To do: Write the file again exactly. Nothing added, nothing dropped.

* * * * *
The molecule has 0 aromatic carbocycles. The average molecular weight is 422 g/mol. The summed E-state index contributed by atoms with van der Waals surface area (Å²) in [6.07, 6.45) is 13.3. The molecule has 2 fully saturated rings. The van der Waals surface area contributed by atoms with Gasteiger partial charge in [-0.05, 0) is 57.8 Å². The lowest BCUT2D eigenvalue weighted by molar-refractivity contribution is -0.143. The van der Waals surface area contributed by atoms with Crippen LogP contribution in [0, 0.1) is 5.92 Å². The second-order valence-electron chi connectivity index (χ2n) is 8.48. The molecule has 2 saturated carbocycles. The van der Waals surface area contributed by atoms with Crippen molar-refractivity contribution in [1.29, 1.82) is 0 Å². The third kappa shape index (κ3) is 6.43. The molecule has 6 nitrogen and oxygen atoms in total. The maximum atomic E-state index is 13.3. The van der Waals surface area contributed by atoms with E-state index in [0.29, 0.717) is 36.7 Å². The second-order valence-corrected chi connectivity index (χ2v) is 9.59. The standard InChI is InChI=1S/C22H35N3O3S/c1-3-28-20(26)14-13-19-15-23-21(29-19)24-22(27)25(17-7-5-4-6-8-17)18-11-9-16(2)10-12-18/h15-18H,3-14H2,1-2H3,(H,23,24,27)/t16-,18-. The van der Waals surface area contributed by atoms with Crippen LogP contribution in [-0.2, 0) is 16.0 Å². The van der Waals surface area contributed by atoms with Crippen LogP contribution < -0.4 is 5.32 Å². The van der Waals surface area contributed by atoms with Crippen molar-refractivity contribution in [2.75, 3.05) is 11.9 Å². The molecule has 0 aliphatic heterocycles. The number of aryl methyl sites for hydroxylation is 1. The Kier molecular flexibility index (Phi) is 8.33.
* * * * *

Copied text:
The molecule has 0 aromatic carbocycles. The average molecular weight is 422 g/mol. The summed E-state index contributed by atoms with van der Waals surface area (Å²) in [6.07, 6.45) is 13.3. The molecule has 2 fully saturated rings. The van der Waals surface area contributed by atoms with Gasteiger partial charge in [-0.05, 0) is 57.8 Å². The lowest BCUT2D eigenvalue weighted by molar-refractivity contribution is -0.143. The van der Waals surface area contributed by atoms with Crippen LogP contribution in [0, 0.1) is 5.92 Å². The second-order valence-electron chi connectivity index (χ2n) is 8.48. The molecule has 2 saturated carbocycles. The van der Waals surface area contributed by atoms with Crippen molar-refractivity contribution in [1.29, 1.82) is 0 Å². The third kappa shape index (κ3) is 6.43. The molecule has 6 nitrogen and oxygen atoms in total. The maximum atomic E-state index is 13.3. The van der Waals surface area contributed by atoms with E-state index in [0.29, 0.717) is 36.7 Å². The second-order valence-corrected chi connectivity index (χ2v) is 9.59. The standard InChI is InChI=1S/C22H35N3O3S/c1-3-28-20(26)14-13-19-15-23-21(29-19)24-22(27)25(17-7-5-4-6-8-17)18-11-9-16(2)10-12-18/h15-18H,3-14H2,1-2H3,(H,23,24,27)/t16-,18-. The van der Waals surface area contributed by atoms with Crippen LogP contribution in [-0.2, 0) is 16.0 Å². The van der Waals surface area contributed by atoms with Crippen LogP contribution < -0.4 is 5.32 Å². The van der Waals surface area contributed by atoms with Crippen molar-refractivity contribution in [2.75, 3.05) is 11.9 Å². The molecule has 0 aliphatic heterocycles. The number of aryl methyl sites for hydroxylation is 1. The Kier molecular flexibility index (Phi) is 8.33.